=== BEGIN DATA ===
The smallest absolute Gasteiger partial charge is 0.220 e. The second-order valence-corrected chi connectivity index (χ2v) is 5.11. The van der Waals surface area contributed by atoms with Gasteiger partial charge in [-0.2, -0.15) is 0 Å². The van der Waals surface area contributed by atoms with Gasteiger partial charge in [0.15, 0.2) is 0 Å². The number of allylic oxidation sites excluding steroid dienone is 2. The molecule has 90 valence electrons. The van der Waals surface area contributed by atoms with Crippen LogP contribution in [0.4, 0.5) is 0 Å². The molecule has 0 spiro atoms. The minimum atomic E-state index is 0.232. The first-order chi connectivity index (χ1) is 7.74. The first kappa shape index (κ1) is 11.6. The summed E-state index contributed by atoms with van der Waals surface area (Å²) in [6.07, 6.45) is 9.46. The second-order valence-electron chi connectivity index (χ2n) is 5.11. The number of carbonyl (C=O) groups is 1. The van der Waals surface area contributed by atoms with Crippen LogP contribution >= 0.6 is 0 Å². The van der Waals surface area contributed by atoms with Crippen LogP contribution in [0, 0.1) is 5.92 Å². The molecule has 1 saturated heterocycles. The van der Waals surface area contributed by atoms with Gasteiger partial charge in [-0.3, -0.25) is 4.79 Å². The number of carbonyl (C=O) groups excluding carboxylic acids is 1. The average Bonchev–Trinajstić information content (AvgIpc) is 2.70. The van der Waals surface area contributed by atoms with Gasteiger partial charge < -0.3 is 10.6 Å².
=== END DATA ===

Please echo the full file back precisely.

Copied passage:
The smallest absolute Gasteiger partial charge is 0.220 e. The second-order valence-corrected chi connectivity index (χ2v) is 5.11. The van der Waals surface area contributed by atoms with Gasteiger partial charge in [-0.2, -0.15) is 0 Å². The van der Waals surface area contributed by atoms with Gasteiger partial charge in [0.15, 0.2) is 0 Å². The number of allylic oxidation sites excluding steroid dienone is 2. The molecule has 90 valence electrons. The van der Waals surface area contributed by atoms with Crippen LogP contribution in [0.4, 0.5) is 0 Å². The molecule has 0 spiro atoms. The minimum atomic E-state index is 0.232. The first-order chi connectivity index (χ1) is 7.74. The first kappa shape index (κ1) is 11.6. The summed E-state index contributed by atoms with van der Waals surface area (Å²) in [6.07, 6.45) is 9.46. The second-order valence-electron chi connectivity index (χ2n) is 5.11. The number of carbonyl (C=O) groups is 1. The van der Waals surface area contributed by atoms with Crippen LogP contribution >= 0.6 is 0 Å². The van der Waals surface area contributed by atoms with Crippen LogP contribution in [0, 0.1) is 5.92 Å². The molecule has 1 saturated heterocycles. The van der Waals surface area contributed by atoms with Gasteiger partial charge in [-0.3, -0.25) is 4.79 Å². The number of carbonyl (C=O) groups excluding carboxylic acids is 1. The average Bonchev–Trinajstić information content (AvgIpc) is 2.70. The van der Waals surface area contributed by atoms with Gasteiger partial charge < -0.3 is 10.6 Å².